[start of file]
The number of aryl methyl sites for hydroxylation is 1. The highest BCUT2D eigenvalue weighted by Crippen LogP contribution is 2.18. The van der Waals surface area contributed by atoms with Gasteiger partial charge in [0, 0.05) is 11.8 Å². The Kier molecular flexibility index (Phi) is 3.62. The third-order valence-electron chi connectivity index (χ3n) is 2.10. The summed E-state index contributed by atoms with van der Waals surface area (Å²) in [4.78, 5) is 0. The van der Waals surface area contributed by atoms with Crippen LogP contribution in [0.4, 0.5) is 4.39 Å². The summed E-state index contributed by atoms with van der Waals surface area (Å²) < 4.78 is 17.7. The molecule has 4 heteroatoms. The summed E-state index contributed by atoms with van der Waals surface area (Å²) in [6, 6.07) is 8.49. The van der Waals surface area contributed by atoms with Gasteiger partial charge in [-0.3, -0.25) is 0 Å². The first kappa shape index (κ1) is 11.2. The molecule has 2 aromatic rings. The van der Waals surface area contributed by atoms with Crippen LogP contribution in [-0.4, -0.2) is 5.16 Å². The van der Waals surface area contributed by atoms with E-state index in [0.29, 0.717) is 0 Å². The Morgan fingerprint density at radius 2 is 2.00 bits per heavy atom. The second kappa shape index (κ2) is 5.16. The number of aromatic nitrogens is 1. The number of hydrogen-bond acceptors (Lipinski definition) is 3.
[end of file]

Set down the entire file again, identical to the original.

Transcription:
The number of aryl methyl sites for hydroxylation is 1. The highest BCUT2D eigenvalue weighted by Crippen LogP contribution is 2.18. The van der Waals surface area contributed by atoms with Gasteiger partial charge in [0, 0.05) is 11.8 Å². The Kier molecular flexibility index (Phi) is 3.62. The third-order valence-electron chi connectivity index (χ3n) is 2.10. The summed E-state index contributed by atoms with van der Waals surface area (Å²) in [4.78, 5) is 0. The van der Waals surface area contributed by atoms with Crippen LogP contribution in [0.4, 0.5) is 4.39 Å². The summed E-state index contributed by atoms with van der Waals surface area (Å²) < 4.78 is 17.7. The molecule has 4 heteroatoms. The summed E-state index contributed by atoms with van der Waals surface area (Å²) in [6, 6.07) is 8.49. The van der Waals surface area contributed by atoms with Gasteiger partial charge in [-0.3, -0.25) is 0 Å². The first kappa shape index (κ1) is 11.2. The molecule has 2 aromatic rings. The van der Waals surface area contributed by atoms with Crippen LogP contribution in [-0.4, -0.2) is 5.16 Å². The van der Waals surface area contributed by atoms with E-state index in [0.29, 0.717) is 0 Å². The Morgan fingerprint density at radius 2 is 2.00 bits per heavy atom. The second kappa shape index (κ2) is 5.16. The number of aromatic nitrogens is 1. The number of hydrogen-bond acceptors (Lipinski definition) is 3.